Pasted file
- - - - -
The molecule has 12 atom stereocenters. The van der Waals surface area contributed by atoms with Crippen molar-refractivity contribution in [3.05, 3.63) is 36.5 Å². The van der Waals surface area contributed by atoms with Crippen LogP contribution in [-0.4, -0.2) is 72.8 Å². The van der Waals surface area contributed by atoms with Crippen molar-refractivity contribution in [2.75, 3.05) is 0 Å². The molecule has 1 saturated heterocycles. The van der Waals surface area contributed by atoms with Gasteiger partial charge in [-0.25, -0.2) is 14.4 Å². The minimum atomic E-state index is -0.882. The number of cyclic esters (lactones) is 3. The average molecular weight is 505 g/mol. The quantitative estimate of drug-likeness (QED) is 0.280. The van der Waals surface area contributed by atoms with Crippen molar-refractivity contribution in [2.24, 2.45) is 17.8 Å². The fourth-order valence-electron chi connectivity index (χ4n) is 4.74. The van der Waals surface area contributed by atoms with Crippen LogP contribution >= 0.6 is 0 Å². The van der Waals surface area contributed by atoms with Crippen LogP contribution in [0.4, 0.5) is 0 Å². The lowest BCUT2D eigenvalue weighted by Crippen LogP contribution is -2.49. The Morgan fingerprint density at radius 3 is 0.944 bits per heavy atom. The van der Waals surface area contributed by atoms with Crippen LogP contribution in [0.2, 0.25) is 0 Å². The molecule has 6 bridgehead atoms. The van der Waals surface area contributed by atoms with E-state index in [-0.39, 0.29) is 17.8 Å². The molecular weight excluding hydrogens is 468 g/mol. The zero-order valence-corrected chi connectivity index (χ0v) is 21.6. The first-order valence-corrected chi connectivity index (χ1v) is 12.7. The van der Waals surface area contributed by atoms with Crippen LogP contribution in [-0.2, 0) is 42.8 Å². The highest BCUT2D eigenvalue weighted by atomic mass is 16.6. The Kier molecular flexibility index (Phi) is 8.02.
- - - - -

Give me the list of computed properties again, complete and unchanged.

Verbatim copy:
The molecule has 12 atom stereocenters. The van der Waals surface area contributed by atoms with Crippen molar-refractivity contribution in [3.05, 3.63) is 36.5 Å². The van der Waals surface area contributed by atoms with Crippen LogP contribution in [-0.4, -0.2) is 72.8 Å². The van der Waals surface area contributed by atoms with Crippen molar-refractivity contribution in [2.75, 3.05) is 0 Å². The molecule has 1 saturated heterocycles. The van der Waals surface area contributed by atoms with Gasteiger partial charge in [-0.25, -0.2) is 14.4 Å². The minimum atomic E-state index is -0.882. The number of cyclic esters (lactones) is 3. The average molecular weight is 505 g/mol. The quantitative estimate of drug-likeness (QED) is 0.280. The van der Waals surface area contributed by atoms with Crippen molar-refractivity contribution in [2.24, 2.45) is 17.8 Å². The fourth-order valence-electron chi connectivity index (χ4n) is 4.74. The van der Waals surface area contributed by atoms with Crippen LogP contribution >= 0.6 is 0 Å². The van der Waals surface area contributed by atoms with Crippen LogP contribution in [0.4, 0.5) is 0 Å². The lowest BCUT2D eigenvalue weighted by Crippen LogP contribution is -2.49. The Morgan fingerprint density at radius 3 is 0.944 bits per heavy atom. The van der Waals surface area contributed by atoms with Crippen LogP contribution in [0.2, 0.25) is 0 Å². The molecule has 6 bridgehead atoms. The van der Waals surface area contributed by atoms with E-state index in [-0.39, 0.29) is 17.8 Å². The molecular weight excluding hydrogens is 468 g/mol. The zero-order valence-corrected chi connectivity index (χ0v) is 21.6. The first-order valence-corrected chi connectivity index (χ1v) is 12.7. The van der Waals surface area contributed by atoms with Crippen LogP contribution in [-0.2, 0) is 42.8 Å². The highest BCUT2D eigenvalue weighted by atomic mass is 16.6. The Kier molecular flexibility index (Phi) is 8.02.